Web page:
The Qings’ Little Masterpieces: Snuff Bottles

This antique carved snuff bottle, which was made in China in the 19th century, stands 3 ¼-inches high. The surface is wonderfully carved with tiny people, all in movement, who seem to be waving flags, amongst a natural scene with classic Chinese rock formations and trees.

This antique carved snuff bottle, which was made in China in the 19th century, stands 3 ¼-inches high. The surface is wonderfully carved with tiny people, all in movement, who seem to be waving flags, amongst a natural scene with classic Chinese rock formations and trees.

Contact with the West greatly influenced Chinese applied arts, none more so than the culture pertaining to tobacco-related habits. But while smoking was officially castigated, the taking of snuff became extremely popular, and culminated in a miniature new art form: the snuff bottle.

When smoking was introduced into China by Portuguese traders in the early 17th century, it was immediately considered a distasteful pastime of foreigners. Smoking had, in fact, become enough of a problem that Ming emperor Chingde banned it, and chronicles dated as early as 1641 record its prohibition. In later years, the more socially acceptable snuff began to make inroads; its use was endorsed by a succession of Qing emperors and a large number of the influential minority within China. Snuff is a ground tobacco enhanced with herbs and spices, renowned for its medicinal qualities of clearing nasal congestion and easing breathing, not to mention its appealing narcotic effect.

In Europe, snuff takers carried small, ornate metal boxes to contain the spiced tobacco, but these receptacles were inefficient in the warmer variable climate of China, where the boxes were not sealed tight enough to protect the powder against humidity fluctuations and thus maintain powder quality. Nor was a box suitable for outdoor use in the wind or rain. There was the further inconvenience of carrying awkward containers, or sharp edges tearing at the nobility’s (pocketless) silk garments.

During the late Kangxi reign (1662-1722), almost simultaneously but unknowingly in distant major centers, these shortcomings were considered, culminating in three distinct forms of snuff receptacles. Guangzhou continued to produce the box shape (biyanhe); the Yangxin Dian (Palace Workshop) in Beijing adapted the flattened moon flask (biyanhu); and Jingde Zhen favored the Ming ceramic medicine bottle, creating the cylindrical biyanping or snuff vases. In time, accoutrements appeared: a small ivory or bone spoon to ladle small quantities of snuff was added to the bottle stopper; a small snuff dish was used to crush the tobacco and mix the spices; purpose-built wooden stands were sometimes carved to fit the base of a particular snuff bottle; and old brocade pouch bags or old fitted padded boxes with sliding lids or toggled hinged lids and fitted interiors for added protection accompanied old bottles. The dish, stands, old brocade bags and padded boxes with their original contents do not often come to light, and while bottle stoppers are found, they are not necessarily on the original bottle.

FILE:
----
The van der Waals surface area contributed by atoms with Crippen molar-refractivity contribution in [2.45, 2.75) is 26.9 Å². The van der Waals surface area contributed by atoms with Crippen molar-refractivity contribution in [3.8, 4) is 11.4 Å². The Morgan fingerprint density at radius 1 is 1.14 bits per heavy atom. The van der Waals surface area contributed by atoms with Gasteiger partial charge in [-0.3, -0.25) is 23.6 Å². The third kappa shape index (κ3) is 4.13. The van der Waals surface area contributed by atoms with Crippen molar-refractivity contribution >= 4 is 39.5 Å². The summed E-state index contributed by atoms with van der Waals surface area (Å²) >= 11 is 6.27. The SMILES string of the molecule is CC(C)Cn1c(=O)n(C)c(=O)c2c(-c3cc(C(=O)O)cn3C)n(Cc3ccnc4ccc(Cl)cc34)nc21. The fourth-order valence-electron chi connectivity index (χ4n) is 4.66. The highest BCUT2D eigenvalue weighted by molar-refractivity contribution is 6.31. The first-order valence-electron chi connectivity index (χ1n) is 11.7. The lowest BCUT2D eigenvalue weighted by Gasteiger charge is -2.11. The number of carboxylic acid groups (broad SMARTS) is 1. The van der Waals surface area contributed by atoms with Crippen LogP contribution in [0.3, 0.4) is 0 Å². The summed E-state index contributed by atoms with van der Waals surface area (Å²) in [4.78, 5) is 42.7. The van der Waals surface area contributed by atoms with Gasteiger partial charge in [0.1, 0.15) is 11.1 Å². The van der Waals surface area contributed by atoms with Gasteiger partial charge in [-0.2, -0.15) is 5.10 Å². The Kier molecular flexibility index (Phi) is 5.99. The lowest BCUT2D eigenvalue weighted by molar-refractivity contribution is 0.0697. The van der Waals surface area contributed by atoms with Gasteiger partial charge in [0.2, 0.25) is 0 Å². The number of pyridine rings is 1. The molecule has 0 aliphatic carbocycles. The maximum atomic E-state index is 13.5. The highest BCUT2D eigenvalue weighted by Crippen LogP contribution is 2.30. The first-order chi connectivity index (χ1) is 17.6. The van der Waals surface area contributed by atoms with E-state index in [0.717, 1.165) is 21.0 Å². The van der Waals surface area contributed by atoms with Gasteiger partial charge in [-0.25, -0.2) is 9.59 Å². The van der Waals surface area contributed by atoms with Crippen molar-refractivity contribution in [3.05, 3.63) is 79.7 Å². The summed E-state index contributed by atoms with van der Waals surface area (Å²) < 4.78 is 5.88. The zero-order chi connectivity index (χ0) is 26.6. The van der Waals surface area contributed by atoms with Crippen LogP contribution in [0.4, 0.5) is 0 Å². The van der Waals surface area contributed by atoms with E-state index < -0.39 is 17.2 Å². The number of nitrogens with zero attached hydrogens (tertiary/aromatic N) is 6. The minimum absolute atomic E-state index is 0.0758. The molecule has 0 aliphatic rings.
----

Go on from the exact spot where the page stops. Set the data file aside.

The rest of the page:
An undecorated and uncarved jadeite snuff bottle shows the beauty of the stone. Well hollowed out with flattened foot, the stopper has a tiny spoon to hold the snuff.

An undecorated and uncarved jadeite snuff bottle shows the beauty of the stone. Well hollowed out with flattened foot, the stopper has a tiny spoon to hold the snuff.

Within a decade, snuff boxes had gone out of fashion, outshone by the small moon flask form favored by palace workshops in the Forbidden City; soon its porcelain workshop at Jingde Zhen was obliged to follow suit. As the country’s central manufacturer of all blank porcelain, Jingde Zhen’s output was vast, having to contend with the West’s demand for high quality Chinese ceramics as well as the emerging market in snuff bottles.